GM to focus its connected car R&D in Oshawa
The Canadian Engineering Centre will be looking for engineers from across Canada.
OSHAWA, Ont. — GM Canada is expanding its Canadian Engineering Centre in Oshawa, Ont. into an innovation hub for the connected car and green technologies.
“We are making this investment because we see an opportunity to take advantage of a wealth of talent in mobile technologies, software and advanced automotive engineering available in Canada’s leading universities and other partner organizations,” said GM Canada president and managing director Steve Carlisle in a release.
A connected car is equipped with internet and wireless local area network technology that allows it to share information with other connected devices, and is key to the development of new automotive safety features such as crash avoidance and driverless capabilities.
Speaking at a press conference, Carlisle said the centre will need more than 100 software and controls engineers from across Canada to support new work related to connected car systems, as well as environmental and urban mobility solutions.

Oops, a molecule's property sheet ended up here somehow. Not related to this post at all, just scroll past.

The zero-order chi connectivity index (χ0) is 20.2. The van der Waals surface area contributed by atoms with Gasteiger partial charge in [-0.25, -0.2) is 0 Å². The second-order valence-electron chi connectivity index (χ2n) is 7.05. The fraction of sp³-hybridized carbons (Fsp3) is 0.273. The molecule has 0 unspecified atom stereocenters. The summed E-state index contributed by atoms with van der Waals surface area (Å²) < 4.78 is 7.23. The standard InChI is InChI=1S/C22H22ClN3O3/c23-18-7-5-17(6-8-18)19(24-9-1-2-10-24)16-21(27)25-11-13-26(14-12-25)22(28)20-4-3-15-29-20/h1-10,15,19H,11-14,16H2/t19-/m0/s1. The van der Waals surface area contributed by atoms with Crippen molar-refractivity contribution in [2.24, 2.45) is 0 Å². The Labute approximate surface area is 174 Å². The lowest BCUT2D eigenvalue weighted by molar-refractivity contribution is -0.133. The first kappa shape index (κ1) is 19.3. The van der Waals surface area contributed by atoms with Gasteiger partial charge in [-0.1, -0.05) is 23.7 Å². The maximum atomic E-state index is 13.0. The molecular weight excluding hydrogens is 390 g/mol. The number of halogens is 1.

The centre, which handles $190 million of R&D work annually, will focus on the development of software and active controls that allow drivers to take advantage of high-speed data links between automobiles and mobile networks, while continuing to find ways to improve fuel economy through the use of alternative fuels, lightweighting and advanced materials.
Carlisle noted Oshawa sits at the mid-point of what he described as a “world-competitive mobile technology innovation corridor” running through Waterloo, Ont. to Ottawa.
“The talent is here and we are growing for the future,” he said. “Ontario is currently producing more STEM graduates each year than the State of California. To borrow a famous hockey analogy, Canada has the bench strength and these areas of the connected car and green technology are ‘where the puck is going.’”